I was listening to this New York radio station this morning, just turning the little dial on my eight-dollar clock radio, looking for anything that would come in without static.
I stopped when I heard mention of Sylvester Stallone’s new movie, ROCKY BALBOA. The show sounded Nuyorican—the main personality a woman, with background sound effects and several men chiming in ala all those other morning radio shows.
She was interviewing the light heavyweight boxer, Antonio Tarver, who appears in the movie as the guy Rocky fights at middle-age (Stallone says he’s 60 but “Rocky” may be a few years younger).
She was talking like she admired Tarver, but wasn’t showing him a whole lot of respect, asking if he was scared in his recent loss to Bernard Hopkins, and when he said no, he had been in this game a long time and it wasn’t that, she responded by asking if he’d looked at the fight film because he sure looked scared to her.
When the boxer explained that the mistake he’d made was going from his defeat of Roy Jones Jr. to making the film to fighting Hopkins, and that he should have had a “tune-up” fight after the film—sounding like a thoughtful, practical, responsible businessman about it all—she cut him off to put down the movie, a film she HASN’T EVEN SEEN!
I’ve been guilty of that kind of pre-judgement myself, too many times. In fact when I made a reservation a few weeks ago for a screening of the film for this past Saturday evening, I wasn’t expecting to like it, I just wanted to bring my nine-year-old boy to see Stallone in person, because he’s impressed right now with “celebrities” and I wanted him to see they’re just people like the rest of us.
But I caught a trailer for ROCKY BALBOA when my grown son and I went to see CASINO ROYALE the Saturday before—where once again my pre-judging proved to be incorrect, as I actually liked the new Bond who I had thought wasn’t right for the role, was won over by his acting chops and screen presence, though I thought the shot of him emerging from the sea in a bathing suit that I’d read raves about in numerous reviews, made him look like an ape, with a way overdeveloped chest and shoulders, but maybe that’s just a skinny guy’s perspective—anyway, the ROCKY BALBOA preview looked promising.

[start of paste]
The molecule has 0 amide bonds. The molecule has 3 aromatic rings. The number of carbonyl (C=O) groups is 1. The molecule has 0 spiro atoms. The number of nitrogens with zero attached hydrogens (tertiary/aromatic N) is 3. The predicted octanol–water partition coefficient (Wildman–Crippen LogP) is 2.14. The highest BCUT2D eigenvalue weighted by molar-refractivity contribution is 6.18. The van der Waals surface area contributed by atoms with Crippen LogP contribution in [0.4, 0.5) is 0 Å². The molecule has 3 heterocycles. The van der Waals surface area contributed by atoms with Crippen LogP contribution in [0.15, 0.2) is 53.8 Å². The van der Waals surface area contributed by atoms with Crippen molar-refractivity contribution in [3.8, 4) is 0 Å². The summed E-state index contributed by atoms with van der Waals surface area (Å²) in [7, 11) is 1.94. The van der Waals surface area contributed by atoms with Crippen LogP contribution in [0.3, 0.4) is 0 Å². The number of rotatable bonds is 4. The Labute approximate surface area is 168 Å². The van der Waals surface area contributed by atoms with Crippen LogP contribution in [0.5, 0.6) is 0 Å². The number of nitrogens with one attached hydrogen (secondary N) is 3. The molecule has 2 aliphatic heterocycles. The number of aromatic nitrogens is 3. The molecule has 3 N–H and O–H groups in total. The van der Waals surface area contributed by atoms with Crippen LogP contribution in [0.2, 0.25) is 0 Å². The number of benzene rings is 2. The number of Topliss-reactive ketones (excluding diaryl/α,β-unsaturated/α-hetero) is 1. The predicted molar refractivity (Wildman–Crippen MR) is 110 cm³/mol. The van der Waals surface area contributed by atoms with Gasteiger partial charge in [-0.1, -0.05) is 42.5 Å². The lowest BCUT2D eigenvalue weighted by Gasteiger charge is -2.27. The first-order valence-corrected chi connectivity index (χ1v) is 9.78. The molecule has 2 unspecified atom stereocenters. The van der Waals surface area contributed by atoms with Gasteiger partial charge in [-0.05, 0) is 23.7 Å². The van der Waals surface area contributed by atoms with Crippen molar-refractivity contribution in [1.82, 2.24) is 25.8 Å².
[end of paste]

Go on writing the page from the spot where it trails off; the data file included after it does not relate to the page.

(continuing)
When Tarver tried to say something about the movie, the woman on the radio with the Rosy Perez Nuyorican accent went into a rant about how she didn’t care about no Rocky movie, she was interviewing Antonio because of who he was not the movie, because according to her “Rocky” should have just sat his ass down and retired after the first one, and so on.
Her male lackies threw out their own disparaging remarks about “Rocky” and Stallone when Tarver tried to answer a question about giving Stallone a few black eyes, really hitting him during the filming. You could hardly hear Tarver’s comments about how Stallone had hit him hard too in their attempt to make the fight look real, he was shouted down by catcalls and put downs of Stallone as some kind of sicko into being beaten or whatever.
Does the whole Rocky franchise deserve put downs? Absolutely. But not the new one.
At the Directors Guild screening I took my little boy to, only members of that guild, the producers guild and the screen writers guild were allowed in. That’s a pretty tough crowd for a movie.